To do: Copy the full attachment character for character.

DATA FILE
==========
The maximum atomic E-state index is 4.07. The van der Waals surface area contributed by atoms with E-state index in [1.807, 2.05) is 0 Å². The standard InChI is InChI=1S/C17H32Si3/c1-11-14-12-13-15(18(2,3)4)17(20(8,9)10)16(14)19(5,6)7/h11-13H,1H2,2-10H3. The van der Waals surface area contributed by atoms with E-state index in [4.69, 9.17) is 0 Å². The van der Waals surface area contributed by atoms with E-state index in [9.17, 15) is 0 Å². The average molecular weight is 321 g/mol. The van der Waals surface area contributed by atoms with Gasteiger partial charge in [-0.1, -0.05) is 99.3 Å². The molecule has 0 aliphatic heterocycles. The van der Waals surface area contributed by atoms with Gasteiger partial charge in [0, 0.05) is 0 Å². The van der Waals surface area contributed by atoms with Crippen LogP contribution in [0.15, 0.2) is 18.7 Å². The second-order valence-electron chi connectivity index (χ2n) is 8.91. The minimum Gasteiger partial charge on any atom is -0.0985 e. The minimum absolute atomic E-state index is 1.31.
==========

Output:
The maximum atomic E-state index is 4.07. The van der Waals surface area contributed by atoms with E-state index in [1.807, 2.05) is 0 Å². The standard InChI is InChI=1S/C17H32Si3/c1-11-14-12-13-15(18(2,3)4)17(20(8,9)10)16(14)19(5,6)7/h11-13H,1H2,2-10H3. The van der Waals surface area contributed by atoms with E-state index in [4.69, 9.17) is 0 Å². The van der Waals surface area contributed by atoms with E-state index in [9.17, 15) is 0 Å². The average molecular weight is 321 g/mol. The van der Waals surface area contributed by atoms with Gasteiger partial charge in [-0.1, -0.05) is 99.3 Å². The molecule has 0 aliphatic heterocycles. The van der Waals surface area contributed by atoms with Gasteiger partial charge in [0, 0.05) is 0 Å². The van der Waals surface area contributed by atoms with Crippen LogP contribution in [0.15, 0.2) is 18.7 Å². The second-order valence-electron chi connectivity index (χ2n) is 8.91. The minimum Gasteiger partial charge on any atom is -0.0985 e. The minimum absolute atomic E-state index is 1.31.